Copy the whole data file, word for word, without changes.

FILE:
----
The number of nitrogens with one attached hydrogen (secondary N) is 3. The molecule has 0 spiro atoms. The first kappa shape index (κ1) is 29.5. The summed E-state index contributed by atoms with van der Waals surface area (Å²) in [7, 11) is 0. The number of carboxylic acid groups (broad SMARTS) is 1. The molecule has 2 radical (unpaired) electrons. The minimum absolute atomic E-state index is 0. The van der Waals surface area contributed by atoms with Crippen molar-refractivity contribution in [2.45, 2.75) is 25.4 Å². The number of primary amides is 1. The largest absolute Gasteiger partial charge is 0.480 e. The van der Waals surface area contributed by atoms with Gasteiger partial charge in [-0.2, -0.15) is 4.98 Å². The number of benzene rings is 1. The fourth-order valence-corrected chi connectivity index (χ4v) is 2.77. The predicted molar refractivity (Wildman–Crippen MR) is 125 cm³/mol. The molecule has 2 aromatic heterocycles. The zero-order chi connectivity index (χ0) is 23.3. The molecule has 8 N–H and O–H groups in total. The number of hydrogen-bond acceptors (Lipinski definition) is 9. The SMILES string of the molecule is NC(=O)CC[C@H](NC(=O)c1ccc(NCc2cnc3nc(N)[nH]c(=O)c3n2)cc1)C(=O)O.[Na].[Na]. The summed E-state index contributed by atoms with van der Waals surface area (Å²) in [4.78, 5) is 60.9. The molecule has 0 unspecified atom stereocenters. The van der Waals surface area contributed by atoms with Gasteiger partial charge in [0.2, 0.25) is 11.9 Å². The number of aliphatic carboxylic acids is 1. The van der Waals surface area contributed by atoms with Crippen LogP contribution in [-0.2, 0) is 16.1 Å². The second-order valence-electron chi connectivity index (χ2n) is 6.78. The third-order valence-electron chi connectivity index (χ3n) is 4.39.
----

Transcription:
The number of nitrogens with one attached hydrogen (secondary N) is 3. The molecule has 0 spiro atoms. The first kappa shape index (κ1) is 29.5. The summed E-state index contributed by atoms with van der Waals surface area (Å²) in [7, 11) is 0. The number of carboxylic acid groups (broad SMARTS) is 1. The molecule has 2 radical (unpaired) electrons. The minimum absolute atomic E-state index is 0. The van der Waals surface area contributed by atoms with Crippen molar-refractivity contribution in [2.45, 2.75) is 25.4 Å². The number of primary amides is 1. The largest absolute Gasteiger partial charge is 0.480 e. The van der Waals surface area contributed by atoms with Gasteiger partial charge in [-0.2, -0.15) is 4.98 Å². The number of benzene rings is 1. The fourth-order valence-corrected chi connectivity index (χ4v) is 2.77. The predicted molar refractivity (Wildman–Crippen MR) is 125 cm³/mol. The molecule has 2 aromatic heterocycles. The zero-order chi connectivity index (χ0) is 23.3. The molecule has 8 N–H and O–H groups in total. The number of hydrogen-bond acceptors (Lipinski definition) is 9. The SMILES string of the molecule is NC(=O)CC[C@H](NC(=O)c1ccc(NCc2cnc3nc(N)[nH]c(=O)c3n2)cc1)C(=O)O.[Na].[Na]. The summed E-state index contributed by atoms with van der Waals surface area (Å²) in [4.78, 5) is 60.9. The molecule has 0 unspecified atom stereocenters. The van der Waals surface area contributed by atoms with Gasteiger partial charge in [0.2, 0.25) is 11.9 Å². The number of aliphatic carboxylic acids is 1. The van der Waals surface area contributed by atoms with Crippen LogP contribution in [-0.2, 0) is 16.1 Å². The second-order valence-electron chi connectivity index (χ2n) is 6.78. The third-order valence-electron chi connectivity index (χ3n) is 4.39.